Is There Meaning and Purpose to Life?
Recently, while watching television, I saw a commercial for the program “Through the Wormhole” hosted and narrated by actor Morgan Freeman. Although Freeman has played God in one movie, he is neither a philosopher nor a theologian. Although he hosts and narrates a television program about science aired on the Science channel he is not a scientist. He is an actor.
During the commercial for “Through the Wormhole” Freeman muses about the perennial search for life’s meaning and how almost everyone asks about the meaning of life at some time. Then he says (paraphrasing) that he does not believe life has any meaning but that it can have purpose. Finally he concludes this little monologue by saying that life’s purpose is up to each individual to decide.
I have often complained here that too often scientists and non-scientists talking about science step over a line into philosophy without admitting it and people who do not know any better often think what they say is warranted by science. In fact, science cannot tell us whether life has meaning or purpose or not. And an actor’s opinion about it should carry no more weight than anyone else’s. And yet, as host and narrator of “Through the Wormhole” on the Science channel, and with his deep voice and serious look and acting ability, I fear many people take Freeman’s opinion as more than mere opinion.
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I do not think the “meaning of life” can be discovered apart from its being revealed by life’s Creator. Lacking such a revelation all theories about that will remain nothing more than opinions without proof or even evidence. However, not all claims about revelations of the meaning of life are thereby rendered equal. Some are more reasonable than others. That there is no meaning of life, however, is at least depressing and at most nihilistic. And, in my opinion, such a claim lends itself to “anomie.”
But I want to hone in especially on Freeman’s claim that life’s “purpose” is up to each individual to decide.
The other day I saw an episode of a movie or television program (I was only half watching) in which a young man defended a victim from a deadly attack by picking up a hammer—the only “weapon” at hand—and hitting the attacker on the head with it. Now, does that make the “purpose” of a hammer “to hit someone on the head?” Nobody would say so. That would be at the very least counterintuitive and at the most absurd.In ordinary language we would say that hitting an attacker on the head with the hammer was its use in that immediate context but not its purpose for existing. A hammer’s purpose for being a hammer includes a range of things, but hitting someone on the head is not in that range. It can be used for that and it can be useful for that, but that does not fall within its purpose.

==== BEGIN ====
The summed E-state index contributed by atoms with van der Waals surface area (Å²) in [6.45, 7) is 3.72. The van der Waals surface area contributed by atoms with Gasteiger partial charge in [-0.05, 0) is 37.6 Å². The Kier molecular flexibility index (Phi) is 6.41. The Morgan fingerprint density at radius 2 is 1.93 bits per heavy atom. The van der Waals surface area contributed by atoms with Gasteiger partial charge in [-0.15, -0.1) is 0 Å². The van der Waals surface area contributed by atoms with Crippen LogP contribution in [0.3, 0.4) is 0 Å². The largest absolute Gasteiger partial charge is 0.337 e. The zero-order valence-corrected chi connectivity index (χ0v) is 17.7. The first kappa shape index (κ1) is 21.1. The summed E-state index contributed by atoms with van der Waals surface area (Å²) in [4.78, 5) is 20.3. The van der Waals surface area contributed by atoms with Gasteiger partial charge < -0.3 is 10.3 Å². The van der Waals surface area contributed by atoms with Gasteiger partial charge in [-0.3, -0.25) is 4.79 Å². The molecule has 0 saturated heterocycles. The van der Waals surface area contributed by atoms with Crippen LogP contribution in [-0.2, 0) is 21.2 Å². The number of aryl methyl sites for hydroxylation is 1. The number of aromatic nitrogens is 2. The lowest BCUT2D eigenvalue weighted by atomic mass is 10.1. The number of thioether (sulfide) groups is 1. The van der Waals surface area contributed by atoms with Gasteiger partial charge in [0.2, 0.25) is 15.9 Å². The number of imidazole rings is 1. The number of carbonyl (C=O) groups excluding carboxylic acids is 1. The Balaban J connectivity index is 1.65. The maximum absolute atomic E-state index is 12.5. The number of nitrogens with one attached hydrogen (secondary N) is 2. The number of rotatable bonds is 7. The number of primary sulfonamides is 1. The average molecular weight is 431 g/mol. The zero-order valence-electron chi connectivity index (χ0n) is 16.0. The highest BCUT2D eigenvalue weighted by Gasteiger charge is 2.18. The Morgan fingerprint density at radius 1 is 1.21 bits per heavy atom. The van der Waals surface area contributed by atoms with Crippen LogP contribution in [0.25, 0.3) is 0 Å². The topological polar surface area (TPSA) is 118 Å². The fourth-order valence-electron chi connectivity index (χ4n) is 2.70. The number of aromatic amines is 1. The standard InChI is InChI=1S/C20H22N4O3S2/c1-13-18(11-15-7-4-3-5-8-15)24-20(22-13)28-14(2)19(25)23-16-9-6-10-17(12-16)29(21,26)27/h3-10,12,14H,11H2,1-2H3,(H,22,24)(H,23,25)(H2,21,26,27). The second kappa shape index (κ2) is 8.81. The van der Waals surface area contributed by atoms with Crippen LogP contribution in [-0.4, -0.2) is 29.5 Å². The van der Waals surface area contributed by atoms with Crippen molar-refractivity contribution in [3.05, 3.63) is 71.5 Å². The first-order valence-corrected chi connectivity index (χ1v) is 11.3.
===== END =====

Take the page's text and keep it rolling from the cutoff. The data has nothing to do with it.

My point is that if the “purpose of life” is truly only up to each individual to decide, then life has no purpose—not in the ordinary language sense of “purpose.” Saying that life’s purpose is up to each individual to decide is the same as saying life’s use is up to each individual to decide, but reducing “purpose” to “use” is to empty “purpose” of its ordinary meaning; it is to misuse it.
Even more, I would argue against Freeman that the claim that life’s purpose is up to each individual to decide is to empty life of any real purpose at all. It is nothing more than saying life has no purpose.
When adolescent boys (for example) are taught in school—via pseudo-science film clips like Freeman’s—that science says life has no meaning and its purpose is up to each individual to decide–the first thing that pops into their heads is a thought best summed up by the occult credo “Do what thou wilt shall be the whole of the law.” And the adolescent boy who connects the dots that way is not wrong.
Fortunately, we can say with confidence that Freeman’s opinion is not supported by science; it is nothing more than his opinion and he is not even a philosopher, let alone a scientist. He’s only (so far as I know) an actor.
The effect of Freeman’s statement, made in that way and in that context, reminds me of the old television commercial in which an actor promoting an over-the-counter medicine says to the audience “I’m not a doctor, but I did play one on television.” Of course, even then, that was satire. Unfortunately, Freeman’s statement is not (I assume) satire.
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